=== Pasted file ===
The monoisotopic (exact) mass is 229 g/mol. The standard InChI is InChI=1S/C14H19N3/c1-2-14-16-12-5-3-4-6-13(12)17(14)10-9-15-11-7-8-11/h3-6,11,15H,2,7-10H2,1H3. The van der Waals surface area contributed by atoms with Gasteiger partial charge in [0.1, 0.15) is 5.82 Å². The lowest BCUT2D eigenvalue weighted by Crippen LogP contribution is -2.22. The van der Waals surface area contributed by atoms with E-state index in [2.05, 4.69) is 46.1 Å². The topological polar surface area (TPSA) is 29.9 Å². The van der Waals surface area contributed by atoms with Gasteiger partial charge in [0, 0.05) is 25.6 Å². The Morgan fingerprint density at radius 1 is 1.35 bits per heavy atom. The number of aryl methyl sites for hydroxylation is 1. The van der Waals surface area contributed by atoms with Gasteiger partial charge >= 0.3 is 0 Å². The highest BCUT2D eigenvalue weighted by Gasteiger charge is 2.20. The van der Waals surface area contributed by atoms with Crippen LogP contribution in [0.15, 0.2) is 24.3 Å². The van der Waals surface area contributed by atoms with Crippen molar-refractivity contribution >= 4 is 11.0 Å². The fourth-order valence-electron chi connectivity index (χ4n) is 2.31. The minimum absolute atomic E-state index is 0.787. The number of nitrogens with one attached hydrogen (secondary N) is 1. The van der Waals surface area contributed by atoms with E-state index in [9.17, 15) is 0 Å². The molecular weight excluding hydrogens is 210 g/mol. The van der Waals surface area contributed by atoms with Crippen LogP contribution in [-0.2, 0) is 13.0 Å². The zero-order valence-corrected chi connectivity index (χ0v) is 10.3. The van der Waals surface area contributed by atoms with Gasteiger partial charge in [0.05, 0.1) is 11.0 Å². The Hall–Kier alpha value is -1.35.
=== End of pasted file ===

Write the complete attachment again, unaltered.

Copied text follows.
The monoisotopic (exact) mass is 229 g/mol. The standard InChI is InChI=1S/C14H19N3/c1-2-14-16-12-5-3-4-6-13(12)17(14)10-9-15-11-7-8-11/h3-6,11,15H,2,7-10H2,1H3. The van der Waals surface area contributed by atoms with Gasteiger partial charge in [0.1, 0.15) is 5.82 Å². The lowest BCUT2D eigenvalue weighted by Crippen LogP contribution is -2.22. The van der Waals surface area contributed by atoms with E-state index in [2.05, 4.69) is 46.1 Å². The topological polar surface area (TPSA) is 29.9 Å². The van der Waals surface area contributed by atoms with Gasteiger partial charge in [0, 0.05) is 25.6 Å². The Morgan fingerprint density at radius 1 is 1.35 bits per heavy atom. The number of aryl methyl sites for hydroxylation is 1. The van der Waals surface area contributed by atoms with Gasteiger partial charge >= 0.3 is 0 Å². The highest BCUT2D eigenvalue weighted by Gasteiger charge is 2.20. The van der Waals surface area contributed by atoms with Crippen LogP contribution in [0.15, 0.2) is 24.3 Å². The van der Waals surface area contributed by atoms with Crippen molar-refractivity contribution >= 4 is 11.0 Å². The fourth-order valence-electron chi connectivity index (χ4n) is 2.31. The minimum absolute atomic E-state index is 0.787. The number of nitrogens with one attached hydrogen (secondary N) is 1. The van der Waals surface area contributed by atoms with E-state index in [9.17, 15) is 0 Å². The molecular weight excluding hydrogens is 210 g/mol. The van der Waals surface area contributed by atoms with Crippen LogP contribution in [-0.2, 0) is 13.0 Å². The zero-order valence-corrected chi connectivity index (χ0v) is 10.3. The van der Waals surface area contributed by atoms with Gasteiger partial charge in [0.05, 0.1) is 11.0 Å². The Hall–Kier alpha value is -1.35.